THERE are always interesting stories to be found at the Legend of the Lakes hill climb.
Many drivers have competed in every event since it began, with one adding a bit more interest this year.
Neil Oatway hales from Goolwa and has been at all the Legends in his trusty 1971 Falcon GT replica.
But to add to the interest, it is possibly one of the rarest race cars in the country.
Oatway has owned the car since new, picked up as the family vehicle back when he was earning a pittance.
One-owner cars from that era can be found, but it would be hard to imagine many of them are raced – if any.
Oatway was happy to share a bit of the story of the car at the hill climb on Sunday morning.
“I picked it up in November 1971,” he said.
“I bought it as a Futura with a GS kit.
“In those days the GS kit gave you the GT dash with the 8000 rpm tacho, toploader gearbox, 351 motor, nine-inch diff, dual exhausts and away we went.”
Back then a GT version of the Falcon could be had for not a lot more money, but Oatway said his decision came down to simple economics.
“This was $4600 with all the options,” he said.
“I could have got a GT for $4800 and I could have got a GTHO Phase 3 for $5100.
“Back then I was only earning $80 a week and the insurance was $500, so I could not afford it.
“This was only $90 for the insurance and I had virtually a GT.”
Oatway enjoyed the Falcon for many years, driving to Bathurst for the annual endurance race and wherever else he needed to go.
A love of racing had always been with him and eventually the bug bit.
“I was always at Mallala standing on the mound watching the boys race,” Oatway said.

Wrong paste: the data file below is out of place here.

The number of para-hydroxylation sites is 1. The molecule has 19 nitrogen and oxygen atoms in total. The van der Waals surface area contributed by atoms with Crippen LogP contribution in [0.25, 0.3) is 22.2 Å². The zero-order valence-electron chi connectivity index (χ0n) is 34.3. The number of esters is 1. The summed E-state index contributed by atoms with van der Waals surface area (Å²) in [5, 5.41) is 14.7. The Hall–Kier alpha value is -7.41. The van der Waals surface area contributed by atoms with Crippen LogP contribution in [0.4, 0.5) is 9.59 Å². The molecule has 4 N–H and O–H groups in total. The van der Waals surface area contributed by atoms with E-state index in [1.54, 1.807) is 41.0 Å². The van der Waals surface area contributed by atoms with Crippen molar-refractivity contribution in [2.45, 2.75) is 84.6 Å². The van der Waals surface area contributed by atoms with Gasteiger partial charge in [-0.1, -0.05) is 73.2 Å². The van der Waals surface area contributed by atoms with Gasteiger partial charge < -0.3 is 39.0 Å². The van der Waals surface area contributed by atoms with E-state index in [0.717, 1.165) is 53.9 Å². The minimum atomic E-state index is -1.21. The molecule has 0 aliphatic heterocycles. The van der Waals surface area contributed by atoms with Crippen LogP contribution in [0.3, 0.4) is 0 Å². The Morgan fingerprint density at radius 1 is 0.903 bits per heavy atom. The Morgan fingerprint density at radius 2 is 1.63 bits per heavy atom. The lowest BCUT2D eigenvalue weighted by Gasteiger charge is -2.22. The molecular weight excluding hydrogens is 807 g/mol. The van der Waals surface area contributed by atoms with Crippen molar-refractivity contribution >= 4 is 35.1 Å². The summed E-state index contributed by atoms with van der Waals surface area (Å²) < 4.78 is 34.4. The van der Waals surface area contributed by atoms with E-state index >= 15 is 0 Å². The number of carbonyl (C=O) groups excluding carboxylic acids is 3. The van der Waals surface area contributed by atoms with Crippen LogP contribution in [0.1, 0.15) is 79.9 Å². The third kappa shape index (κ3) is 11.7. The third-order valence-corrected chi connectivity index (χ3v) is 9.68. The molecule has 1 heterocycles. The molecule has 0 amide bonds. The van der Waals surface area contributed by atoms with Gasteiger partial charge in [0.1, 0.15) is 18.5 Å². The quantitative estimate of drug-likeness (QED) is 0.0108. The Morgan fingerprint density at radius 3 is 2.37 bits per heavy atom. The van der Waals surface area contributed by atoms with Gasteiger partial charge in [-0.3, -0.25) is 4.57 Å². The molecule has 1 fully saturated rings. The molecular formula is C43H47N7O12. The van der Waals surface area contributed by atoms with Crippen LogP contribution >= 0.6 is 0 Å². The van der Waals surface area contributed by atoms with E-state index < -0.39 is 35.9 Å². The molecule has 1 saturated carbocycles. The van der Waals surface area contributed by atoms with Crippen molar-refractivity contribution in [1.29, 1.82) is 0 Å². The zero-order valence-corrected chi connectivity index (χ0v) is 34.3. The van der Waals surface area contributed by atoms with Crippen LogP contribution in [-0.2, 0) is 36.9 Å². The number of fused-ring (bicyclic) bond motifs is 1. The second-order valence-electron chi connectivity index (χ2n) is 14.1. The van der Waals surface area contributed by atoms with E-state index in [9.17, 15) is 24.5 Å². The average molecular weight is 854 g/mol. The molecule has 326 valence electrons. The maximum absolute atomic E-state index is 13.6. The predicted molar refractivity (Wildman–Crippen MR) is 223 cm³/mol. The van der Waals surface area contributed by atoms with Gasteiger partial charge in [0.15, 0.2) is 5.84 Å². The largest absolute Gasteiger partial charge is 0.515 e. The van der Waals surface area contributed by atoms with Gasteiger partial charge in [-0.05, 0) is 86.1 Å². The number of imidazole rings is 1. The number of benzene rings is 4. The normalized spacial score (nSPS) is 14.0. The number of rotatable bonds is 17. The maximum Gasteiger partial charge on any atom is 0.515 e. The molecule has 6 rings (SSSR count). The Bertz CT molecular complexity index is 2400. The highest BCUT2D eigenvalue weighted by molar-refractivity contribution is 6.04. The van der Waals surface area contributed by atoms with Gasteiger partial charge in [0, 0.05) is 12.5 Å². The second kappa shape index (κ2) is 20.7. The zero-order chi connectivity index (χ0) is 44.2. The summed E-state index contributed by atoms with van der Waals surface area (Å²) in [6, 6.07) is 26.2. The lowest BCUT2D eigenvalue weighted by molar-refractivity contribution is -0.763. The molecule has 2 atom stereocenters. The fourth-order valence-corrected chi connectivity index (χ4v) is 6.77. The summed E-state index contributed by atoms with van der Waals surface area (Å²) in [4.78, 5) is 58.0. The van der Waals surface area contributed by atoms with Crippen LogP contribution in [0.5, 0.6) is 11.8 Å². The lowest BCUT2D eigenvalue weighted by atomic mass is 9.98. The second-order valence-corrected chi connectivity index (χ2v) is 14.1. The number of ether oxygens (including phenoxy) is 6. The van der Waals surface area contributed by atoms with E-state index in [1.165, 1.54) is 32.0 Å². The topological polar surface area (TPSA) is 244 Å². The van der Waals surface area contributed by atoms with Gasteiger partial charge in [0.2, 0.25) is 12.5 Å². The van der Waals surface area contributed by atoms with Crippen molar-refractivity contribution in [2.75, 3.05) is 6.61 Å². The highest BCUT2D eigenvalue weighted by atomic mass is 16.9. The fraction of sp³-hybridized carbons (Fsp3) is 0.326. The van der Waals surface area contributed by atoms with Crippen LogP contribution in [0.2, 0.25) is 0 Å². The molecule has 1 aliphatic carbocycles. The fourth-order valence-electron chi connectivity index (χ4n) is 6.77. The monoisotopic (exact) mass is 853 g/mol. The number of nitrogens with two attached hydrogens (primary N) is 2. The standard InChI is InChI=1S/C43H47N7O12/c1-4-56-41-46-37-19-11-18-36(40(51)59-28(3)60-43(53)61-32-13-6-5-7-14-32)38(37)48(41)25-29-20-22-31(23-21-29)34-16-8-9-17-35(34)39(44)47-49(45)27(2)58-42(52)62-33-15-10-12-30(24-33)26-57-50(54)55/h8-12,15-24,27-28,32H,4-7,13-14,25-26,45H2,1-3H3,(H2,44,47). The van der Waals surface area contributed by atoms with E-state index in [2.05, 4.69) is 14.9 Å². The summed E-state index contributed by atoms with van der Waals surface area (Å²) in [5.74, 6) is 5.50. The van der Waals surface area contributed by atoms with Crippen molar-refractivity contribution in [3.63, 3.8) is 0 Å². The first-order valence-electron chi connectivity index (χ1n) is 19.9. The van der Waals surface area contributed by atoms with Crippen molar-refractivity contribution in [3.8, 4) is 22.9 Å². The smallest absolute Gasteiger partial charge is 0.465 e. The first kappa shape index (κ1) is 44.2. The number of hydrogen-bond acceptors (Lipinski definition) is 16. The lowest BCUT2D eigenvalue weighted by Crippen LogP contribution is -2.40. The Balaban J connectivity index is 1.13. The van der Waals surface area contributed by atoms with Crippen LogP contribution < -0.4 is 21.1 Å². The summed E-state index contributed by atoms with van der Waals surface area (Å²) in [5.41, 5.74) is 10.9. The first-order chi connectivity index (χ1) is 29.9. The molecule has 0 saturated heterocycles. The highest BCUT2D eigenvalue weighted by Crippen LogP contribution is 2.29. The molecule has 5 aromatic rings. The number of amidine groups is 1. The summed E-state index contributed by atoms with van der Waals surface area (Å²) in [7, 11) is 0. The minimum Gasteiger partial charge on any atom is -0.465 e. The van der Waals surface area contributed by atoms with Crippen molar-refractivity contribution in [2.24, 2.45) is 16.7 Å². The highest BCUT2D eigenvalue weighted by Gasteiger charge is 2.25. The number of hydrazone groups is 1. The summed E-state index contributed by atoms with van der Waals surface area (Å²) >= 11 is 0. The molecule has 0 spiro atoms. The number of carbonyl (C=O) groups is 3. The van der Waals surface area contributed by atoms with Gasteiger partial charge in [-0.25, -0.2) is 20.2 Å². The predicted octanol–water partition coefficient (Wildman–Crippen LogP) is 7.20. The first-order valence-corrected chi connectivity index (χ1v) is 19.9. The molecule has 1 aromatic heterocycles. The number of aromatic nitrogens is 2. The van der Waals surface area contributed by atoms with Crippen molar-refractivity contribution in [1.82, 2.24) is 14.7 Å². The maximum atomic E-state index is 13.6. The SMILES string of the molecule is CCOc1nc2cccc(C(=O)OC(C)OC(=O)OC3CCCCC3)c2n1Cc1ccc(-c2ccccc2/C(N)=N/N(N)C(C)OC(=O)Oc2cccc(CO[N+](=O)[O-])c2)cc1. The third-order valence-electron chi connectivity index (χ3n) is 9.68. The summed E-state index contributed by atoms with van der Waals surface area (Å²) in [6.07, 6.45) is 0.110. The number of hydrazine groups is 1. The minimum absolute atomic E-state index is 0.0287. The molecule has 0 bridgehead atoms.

“We went across to Bathurst in 1965 when the GT Cortina 500s won, we were back the next year when the Mini Coopers won and in 1967 the XR Falcon GT came out and we were there.”
Eventually Oatway’s wife began to work for a man by the name of Robert Vandercamp, who runs a yellow Falcon at the hill climb each year.
They were already friends and one thing led to another.
“We forged a fair friendship being Ford boys,” Oatway said.
“He had an XB GT sitting in the shed and said ‘why don’t we go to the All-Ford day at Campbelltown oval’.
“Over in the corner was the Ford Owners tent.
“We went over there and they were trying to sign us up as members.
“They said ‘we hire the track at Mallala for three days a year’ – Bob looked at me, I looked at him and said I think we’ll sign up.
“That’s when it started.”
From there Oatway said the pair “chased” each other around Mallala for a few years, before he began competing in regularity.
He claimed the state title in 1999, then runner-up and a third place.
Vandercamp suggested he put a roll cage in it and start racing, which he said was not really a tough decision.
“Because I enjoy driving it so much, it was a fairly easy decision to make,” he said.
“But I get annoyed when someone bends me, because the panels are pretty hard to come by these days.
“It is not a race car to go out and go boof, boof.
“I have never bent it myself.”
But to race, the car needed to be modified slightly to bring it into line with the historic category.
“When we started racing it with Bobbie, they did not race Futuras with a GS kit,” Oatway said.
“It had to be a GT so we made it look like one.”
As it stands the iconic Falcon will be seen at the Legend of the Lakes for years to come, with Oatway a regular and not ready to hang up his driving gloves just yet, along with his mate’s yellow version, who Oatway would love to beat up the hill.
“I would dearly love to beat him, but I cannot,” he said.
“He is quick and a lot younger than me.
“I have only ever passed him once and that was at Mallala.”
Oatway said he will race as long as he can and when he is finished, the Falcon will go back to a road car.
“When I cannot get my racing licence any more and it goes back on the road it will be the fastest Bay to Birdwood car in the country,” he said.
“Then I can say it is only driven on Sundays.”